Regarding events triggering IMEs, trauma experiences and the occurrence of IMEs, the elicitation of IMEs by perception-specific triggers differs among those with single, re- and prolonged traumatization. Whereas the primary visual perceptual quality of the single trauma was maintained in the trigger, the eliciting perception spectrum of triggers among patients with re- and prolonged traumatization expanded to combine visual and acoustic stimuli.
In addition to the result regarding IMEs combining both visual and acoustic types associated with increased trauma frequency and duration, the described phenomenon indicates an expansion of trigger-specific elicitation of IMEs through the combined visual and acoustic perceptual contents. Hellawell and Brewin (2004) addressed this phenomenon in relation to ordinary autobiographical memories. They found that the perceptual descriptions of IMEs were more detailed, with mentions of death, use of the present tense and fear, helplessness and horror; in contrast, ordinary memories involved secondary emotions, such as guilt or anger (Hellawell and Brewin, 2004). The trauma-dependent quality of the perception of IMEs and triggers, as described in the current population, indicates that the multiplicity of perception engramming and sensory modalities of the perception activation (trigger) increase with the frequency and duration of trauma (Durai et al., 2011; Hunt et al., 2011).
Post-traumatic stress disorder patients who were Holocaust survivors more frequently suffered from visual and combined visual/acoustic IMEs, whereas visual IMEs were most common among single-trauma patients. Regarding IME triggering events, the trauma experience and the IME trigger stimulus are related. From a neurobiological perspective, the question of whether re- and long-term prolonged traumas play different roles and have different cerebral neurogenesis correlates than single traumas remains unanswered. Future research should address these questions and consider how they may contribute to improving the understanding and treatment of different types of PTSD.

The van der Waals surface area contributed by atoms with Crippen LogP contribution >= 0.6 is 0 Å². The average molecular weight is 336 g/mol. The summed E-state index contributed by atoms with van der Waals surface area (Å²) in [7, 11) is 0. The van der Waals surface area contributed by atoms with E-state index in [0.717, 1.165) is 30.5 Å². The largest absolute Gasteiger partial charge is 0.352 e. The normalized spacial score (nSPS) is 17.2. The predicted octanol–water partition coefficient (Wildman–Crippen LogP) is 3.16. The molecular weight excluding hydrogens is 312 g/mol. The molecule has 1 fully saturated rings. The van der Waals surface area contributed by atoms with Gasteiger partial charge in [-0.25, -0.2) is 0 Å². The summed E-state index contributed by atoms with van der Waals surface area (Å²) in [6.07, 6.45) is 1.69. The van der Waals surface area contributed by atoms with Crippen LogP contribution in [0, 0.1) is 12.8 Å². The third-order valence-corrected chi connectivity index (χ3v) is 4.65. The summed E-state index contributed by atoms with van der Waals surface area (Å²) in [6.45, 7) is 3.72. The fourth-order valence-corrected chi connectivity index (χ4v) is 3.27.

HM and WS designed the study. KJ, AS, and KW provided intellectual input and participated in the data analyses. HM and SM wrote the manuscript. WS, SM, and HM critically revised the manuscript. All authors have read and approved the final manuscript.
We acknowledge support by Deutsche Forschungsgemeinschaft and Friedrich-Alexander-Universität Erlangen-Nürnberg within the funding program Open Access Publishing.
Conflict of Interest Statement
The authors declare that the research was conducted in the absence of any commercial or financial relationships that could be construed as a potential conflict of interest.
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Keywords: post-traumatic stress disorder, intrusive memory experiences, trauma, trigger, prolonged traumatization, single traumatization, re-traumatization
Citation: Müller HH, Moeller S, Jenderek K, Stroebel A, Wiendieck K and Sperling W (2016) Differences in Intrusive Memory Experiences in Post-traumatic Stress Disorder after Single, Re- and Prolonged Traumatization. Front. Psychol. 7:865. doi: 10.3389/fpsyg.2016.00865
Received: 07 February 2016; Accepted: 24 May 2016;
Published: 10 June 2016.
Edited by:Sharon Dekel, Harvard Medical School/Massachusetts General Hospital, USA
Reviewed by:Maria Semkovska, University of Limerick, Ireland
Brian Edward Engdahl, Brain Sciences Center, USA
Copyright © 2016 Müller, Moeller, Jenderek, Stroebel, Wiendieck and Sperling. This is an open-access article distributed under the terms of the Creative Commons Attribution License (CC BY). The use, distribution or reproduction in other forums is permitted, provided the original author(s) or licensor are credited and that the original publication in this journal is cited, in accordance with accepted academic practice. No use, distribution or reproduction is permitted which does not comply with these terms.
*Correspondence: Sebastian Moeller, firstname.lastname@example.org
†These authors have contributed equally to this work.